Morrison Government commits record $9B to social security safety net
The Morrison Government is enhancing our social security safety net by increasing support for unemployed Australians while strengthening their obligations to search for work.
From March the Coalition Government will progressively introduce a series of permanent measures to ensure that job seekers have the best opportunity to secure employment as our nation continues to recover from the economic challenges of COVID-19.
- permanently increasing the rate of working-age payments by $50 a fortnight from 1 April 2021, benefiting 1.95 million Australians;
- permanently increasing the income-free earnings to $150 per fortnight for JobSeeker Payment and Youth Allowance (other) from 1 April 2021;
- temporarily extending the waiver of the Ordinary Waiting Period for certain payments for a further three months to 30 June 2021;
- temporarily extending the expanded eligibility criteria for JobSeeker Payment and Youth Allowance (other) for those required to self-isolate or care for others as a result of COVID-19 to 30 June 2021.
There will also be changes to the Mutual Obligation Scheme:
- job seekers will be required to search for a minimum of 15 jobs a month from early April, increasing to 20 jobs per month from 1 July;
- an employer reporting line will be established to refer Jobseekers who are not genuine about their job search or decline the offer of a job;
- some job seekers will be required to participate in work for the dole after six months;
- job seekers can choose to participate in an approved intensive short course instead of participating in work for the dole;
- job seekers return to compulsory face-to-face services with Jobactive providers;
- increased auditing of job applications to ensure job seekers are making genuine applications.
Prime Minister Scott Morrison said the plan for working age payments is fair and sustainable – for both unemployed people and taxpayers who fund the support.
“Welfare is a safety net, not a wage supplement. We want to get the balance right between providing support for people and incentives to work,” the Prime Minister said.
“The actions we have taken this year successfully cushioned us against the impact of the pandemic and mean that we no longer need to rely on the emergency supports which have sustained us over the past 12 months.”
“Now is the time to set our nation up for the future and build on our successes which will see Australians once again emerge stronger, safer and together.”
The $9 billion commitment is the largest ever Budget measure for working age payments and is the single biggest year on year increase to the rate of unemployment benefits since 1986.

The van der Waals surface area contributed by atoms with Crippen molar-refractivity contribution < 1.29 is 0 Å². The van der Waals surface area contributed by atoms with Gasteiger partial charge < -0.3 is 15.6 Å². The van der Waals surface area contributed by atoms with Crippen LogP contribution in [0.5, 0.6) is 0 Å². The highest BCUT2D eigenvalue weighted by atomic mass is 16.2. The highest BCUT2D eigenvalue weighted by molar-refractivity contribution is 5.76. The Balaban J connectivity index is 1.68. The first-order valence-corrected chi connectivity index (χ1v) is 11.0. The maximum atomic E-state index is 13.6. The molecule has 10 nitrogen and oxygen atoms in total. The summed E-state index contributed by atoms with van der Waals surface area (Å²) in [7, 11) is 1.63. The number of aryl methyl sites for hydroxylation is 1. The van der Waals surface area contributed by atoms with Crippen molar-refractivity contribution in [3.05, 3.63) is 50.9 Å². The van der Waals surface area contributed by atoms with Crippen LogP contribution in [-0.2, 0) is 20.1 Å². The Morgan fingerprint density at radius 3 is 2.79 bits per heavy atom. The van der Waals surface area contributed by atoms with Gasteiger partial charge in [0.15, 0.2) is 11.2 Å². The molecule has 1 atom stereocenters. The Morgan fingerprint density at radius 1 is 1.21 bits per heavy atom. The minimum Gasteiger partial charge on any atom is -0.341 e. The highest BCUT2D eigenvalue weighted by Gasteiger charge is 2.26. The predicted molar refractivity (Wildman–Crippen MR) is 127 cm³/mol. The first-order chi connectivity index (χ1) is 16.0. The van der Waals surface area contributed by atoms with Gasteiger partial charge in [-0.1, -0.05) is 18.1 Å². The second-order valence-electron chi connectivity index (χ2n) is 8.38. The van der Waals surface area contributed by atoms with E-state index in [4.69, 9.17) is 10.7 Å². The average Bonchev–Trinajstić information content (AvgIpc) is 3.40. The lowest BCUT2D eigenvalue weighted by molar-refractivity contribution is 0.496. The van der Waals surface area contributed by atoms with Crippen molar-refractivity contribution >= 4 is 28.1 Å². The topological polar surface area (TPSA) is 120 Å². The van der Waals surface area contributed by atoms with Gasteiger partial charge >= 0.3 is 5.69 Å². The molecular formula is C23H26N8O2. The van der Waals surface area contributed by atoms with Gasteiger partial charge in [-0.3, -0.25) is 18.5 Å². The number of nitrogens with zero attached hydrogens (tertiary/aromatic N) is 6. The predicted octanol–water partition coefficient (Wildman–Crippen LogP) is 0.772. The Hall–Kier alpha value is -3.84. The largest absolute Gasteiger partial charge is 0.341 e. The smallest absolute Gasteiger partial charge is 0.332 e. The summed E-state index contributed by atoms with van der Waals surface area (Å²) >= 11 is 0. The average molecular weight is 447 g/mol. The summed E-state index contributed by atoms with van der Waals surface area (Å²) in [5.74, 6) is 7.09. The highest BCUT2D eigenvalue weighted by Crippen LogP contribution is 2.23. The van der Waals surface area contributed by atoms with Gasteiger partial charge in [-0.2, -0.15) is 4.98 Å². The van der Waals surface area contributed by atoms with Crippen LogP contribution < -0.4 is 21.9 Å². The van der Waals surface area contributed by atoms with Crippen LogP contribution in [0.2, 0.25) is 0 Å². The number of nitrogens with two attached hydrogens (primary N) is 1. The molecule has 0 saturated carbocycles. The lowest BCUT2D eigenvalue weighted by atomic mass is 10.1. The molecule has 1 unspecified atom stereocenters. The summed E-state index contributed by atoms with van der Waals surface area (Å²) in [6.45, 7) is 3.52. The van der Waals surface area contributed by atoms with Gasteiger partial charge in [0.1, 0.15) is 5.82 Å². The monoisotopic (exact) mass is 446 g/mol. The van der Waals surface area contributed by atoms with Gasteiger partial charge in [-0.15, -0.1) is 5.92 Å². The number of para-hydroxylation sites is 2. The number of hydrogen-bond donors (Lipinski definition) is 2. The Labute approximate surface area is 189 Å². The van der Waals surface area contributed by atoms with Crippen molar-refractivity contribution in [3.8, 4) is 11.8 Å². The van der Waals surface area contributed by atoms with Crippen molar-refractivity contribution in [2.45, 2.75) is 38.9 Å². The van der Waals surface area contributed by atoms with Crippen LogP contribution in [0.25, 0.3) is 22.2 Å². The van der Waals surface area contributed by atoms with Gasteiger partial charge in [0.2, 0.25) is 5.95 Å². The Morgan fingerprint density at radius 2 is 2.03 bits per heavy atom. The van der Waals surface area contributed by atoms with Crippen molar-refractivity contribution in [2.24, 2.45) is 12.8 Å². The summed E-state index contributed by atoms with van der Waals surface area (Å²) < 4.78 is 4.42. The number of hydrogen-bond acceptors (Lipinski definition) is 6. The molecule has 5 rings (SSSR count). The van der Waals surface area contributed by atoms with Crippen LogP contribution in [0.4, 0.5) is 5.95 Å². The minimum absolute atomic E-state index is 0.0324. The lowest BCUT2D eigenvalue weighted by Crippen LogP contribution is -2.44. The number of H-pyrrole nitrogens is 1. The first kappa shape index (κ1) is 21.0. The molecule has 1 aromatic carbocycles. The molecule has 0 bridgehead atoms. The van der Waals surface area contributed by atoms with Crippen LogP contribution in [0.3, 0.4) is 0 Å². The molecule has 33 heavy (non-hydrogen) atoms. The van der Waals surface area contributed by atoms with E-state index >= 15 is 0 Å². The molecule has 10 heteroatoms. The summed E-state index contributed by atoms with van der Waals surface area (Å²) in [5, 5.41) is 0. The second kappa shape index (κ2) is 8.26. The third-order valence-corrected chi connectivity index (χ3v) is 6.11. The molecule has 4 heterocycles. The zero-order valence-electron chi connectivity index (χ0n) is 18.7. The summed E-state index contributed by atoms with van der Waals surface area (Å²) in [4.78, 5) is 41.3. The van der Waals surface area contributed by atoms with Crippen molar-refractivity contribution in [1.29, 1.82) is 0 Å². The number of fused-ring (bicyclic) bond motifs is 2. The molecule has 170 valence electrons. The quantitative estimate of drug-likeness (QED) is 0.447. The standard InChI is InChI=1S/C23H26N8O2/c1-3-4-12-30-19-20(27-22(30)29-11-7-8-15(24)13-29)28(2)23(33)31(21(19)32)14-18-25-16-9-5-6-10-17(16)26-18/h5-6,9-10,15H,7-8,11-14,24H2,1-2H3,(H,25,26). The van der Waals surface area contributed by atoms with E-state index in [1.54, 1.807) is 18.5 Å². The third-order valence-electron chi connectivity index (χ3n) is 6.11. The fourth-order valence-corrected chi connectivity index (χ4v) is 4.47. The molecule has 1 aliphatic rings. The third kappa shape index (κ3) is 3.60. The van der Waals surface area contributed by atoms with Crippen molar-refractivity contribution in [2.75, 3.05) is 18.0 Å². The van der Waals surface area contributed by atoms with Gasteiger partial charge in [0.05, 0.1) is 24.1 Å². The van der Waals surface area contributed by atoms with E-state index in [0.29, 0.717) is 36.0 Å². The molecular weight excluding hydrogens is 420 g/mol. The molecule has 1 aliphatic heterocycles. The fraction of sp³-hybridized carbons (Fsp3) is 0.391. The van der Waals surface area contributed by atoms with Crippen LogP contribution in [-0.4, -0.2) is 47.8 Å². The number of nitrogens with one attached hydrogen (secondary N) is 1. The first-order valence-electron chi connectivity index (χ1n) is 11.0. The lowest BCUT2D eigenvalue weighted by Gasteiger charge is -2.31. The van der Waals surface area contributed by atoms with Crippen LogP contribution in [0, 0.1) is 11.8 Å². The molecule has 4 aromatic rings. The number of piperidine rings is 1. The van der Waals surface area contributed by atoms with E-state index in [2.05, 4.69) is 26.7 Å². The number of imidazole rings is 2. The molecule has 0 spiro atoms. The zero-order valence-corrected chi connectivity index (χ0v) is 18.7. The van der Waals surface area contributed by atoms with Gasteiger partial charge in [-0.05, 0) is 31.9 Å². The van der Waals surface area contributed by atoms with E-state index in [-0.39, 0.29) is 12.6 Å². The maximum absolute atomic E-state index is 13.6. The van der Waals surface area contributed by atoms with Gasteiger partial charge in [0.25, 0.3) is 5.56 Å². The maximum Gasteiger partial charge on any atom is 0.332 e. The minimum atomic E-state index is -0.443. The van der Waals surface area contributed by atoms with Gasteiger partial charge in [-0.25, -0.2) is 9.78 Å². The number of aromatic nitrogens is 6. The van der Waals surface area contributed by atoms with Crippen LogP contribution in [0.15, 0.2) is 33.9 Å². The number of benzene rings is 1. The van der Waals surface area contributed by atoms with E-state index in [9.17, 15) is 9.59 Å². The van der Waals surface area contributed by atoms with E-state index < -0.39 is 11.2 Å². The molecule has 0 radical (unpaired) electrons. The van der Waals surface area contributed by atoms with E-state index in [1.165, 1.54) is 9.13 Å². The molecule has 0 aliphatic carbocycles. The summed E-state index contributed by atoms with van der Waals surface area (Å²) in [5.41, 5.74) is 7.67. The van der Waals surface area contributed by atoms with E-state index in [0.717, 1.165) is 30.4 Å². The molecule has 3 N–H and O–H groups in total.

Minister for Employment, Skills, Small and Family Business Michaelia Cash said the changes to mutual obligations would provide better support for job seekers in their search for work.
“We know that most job seekers are doing the right thing and trying to find employment, however, a small minority are actively trying to game the system The new employer reporting line will be set up from April to help ensure those doing the wrong thing are identified,” Minister Cash said.
“Job seekers who have been unemployed for at least six months will also be required to participate in an activity, such as a short training course or Work for the Dole, in addition to their job search activities.
Minister for Families and Social Services Anne Ruston said the Government has stood side-by-side all Australians during the pandemic and would continue to do so through permanent changes to strengthen our income support system.
“Since April 2020 our comprehensive payment system will help to deliver more than $33 billion in emergency income support payments including the Coronavirus Supplement and four economic support payments, the last of which will start flowing to our pensioners from next week,” Minister Ruston said.
“Our Government has always made sure that the rate of income support payments has kept pace with the cost living through twice yearly indexation but this announcement marks the first real increase in the rate of unemployment benefits in more than 25 years.
“What we’re announcing is significant but also sustainable because we must make sure our social security safety net is available into the future should our children fall in tough times.”
For more information about the changes, visit http://www.dese.gov.au/covid-19/job-seekers